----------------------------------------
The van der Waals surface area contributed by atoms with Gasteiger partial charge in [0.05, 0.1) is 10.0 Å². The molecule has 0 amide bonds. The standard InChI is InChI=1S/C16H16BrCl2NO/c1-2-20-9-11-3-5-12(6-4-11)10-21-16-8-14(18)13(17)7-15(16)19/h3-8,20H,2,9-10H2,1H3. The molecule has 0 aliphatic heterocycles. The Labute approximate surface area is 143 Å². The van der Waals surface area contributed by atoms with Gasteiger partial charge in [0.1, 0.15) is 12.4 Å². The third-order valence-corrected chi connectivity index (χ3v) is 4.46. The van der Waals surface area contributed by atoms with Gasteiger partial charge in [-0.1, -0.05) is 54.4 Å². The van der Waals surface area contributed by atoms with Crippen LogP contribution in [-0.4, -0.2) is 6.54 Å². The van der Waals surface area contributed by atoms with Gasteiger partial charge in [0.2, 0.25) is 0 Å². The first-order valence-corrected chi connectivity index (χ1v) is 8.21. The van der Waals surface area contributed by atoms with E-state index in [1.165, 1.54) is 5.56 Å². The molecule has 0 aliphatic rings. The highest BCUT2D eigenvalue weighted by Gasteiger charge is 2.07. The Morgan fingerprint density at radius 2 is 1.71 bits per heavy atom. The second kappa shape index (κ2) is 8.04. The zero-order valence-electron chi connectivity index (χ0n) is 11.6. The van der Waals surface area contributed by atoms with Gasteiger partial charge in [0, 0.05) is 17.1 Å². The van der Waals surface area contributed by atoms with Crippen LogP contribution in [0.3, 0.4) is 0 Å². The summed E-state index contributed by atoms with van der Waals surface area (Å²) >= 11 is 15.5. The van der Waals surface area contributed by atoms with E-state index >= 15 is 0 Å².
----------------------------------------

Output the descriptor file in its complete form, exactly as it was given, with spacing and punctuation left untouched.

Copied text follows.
The van der Waals surface area contributed by atoms with Gasteiger partial charge in [0.05, 0.1) is 10.0 Å². The molecule has 0 amide bonds. The standard InChI is InChI=1S/C16H16BrCl2NO/c1-2-20-9-11-3-5-12(6-4-11)10-21-16-8-14(18)13(17)7-15(16)19/h3-8,20H,2,9-10H2,1H3. The molecule has 0 aliphatic heterocycles. The Labute approximate surface area is 143 Å². The van der Waals surface area contributed by atoms with Gasteiger partial charge in [0.1, 0.15) is 12.4 Å². The third-order valence-corrected chi connectivity index (χ3v) is 4.46. The van der Waals surface area contributed by atoms with Gasteiger partial charge in [-0.1, -0.05) is 54.4 Å². The van der Waals surface area contributed by atoms with Crippen LogP contribution in [-0.4, -0.2) is 6.54 Å². The van der Waals surface area contributed by atoms with Gasteiger partial charge in [0.2, 0.25) is 0 Å². The first-order valence-corrected chi connectivity index (χ1v) is 8.21. The van der Waals surface area contributed by atoms with E-state index in [1.165, 1.54) is 5.56 Å². The molecule has 0 aliphatic rings. The highest BCUT2D eigenvalue weighted by Gasteiger charge is 2.07. The Morgan fingerprint density at radius 2 is 1.71 bits per heavy atom. The second kappa shape index (κ2) is 8.04. The zero-order valence-electron chi connectivity index (χ0n) is 11.6. The van der Waals surface area contributed by atoms with Gasteiger partial charge in [0, 0.05) is 17.1 Å². The van der Waals surface area contributed by atoms with Crippen LogP contribution in [0.3, 0.4) is 0 Å². The summed E-state index contributed by atoms with van der Waals surface area (Å²) >= 11 is 15.5. The van der Waals surface area contributed by atoms with E-state index >= 15 is 0 Å².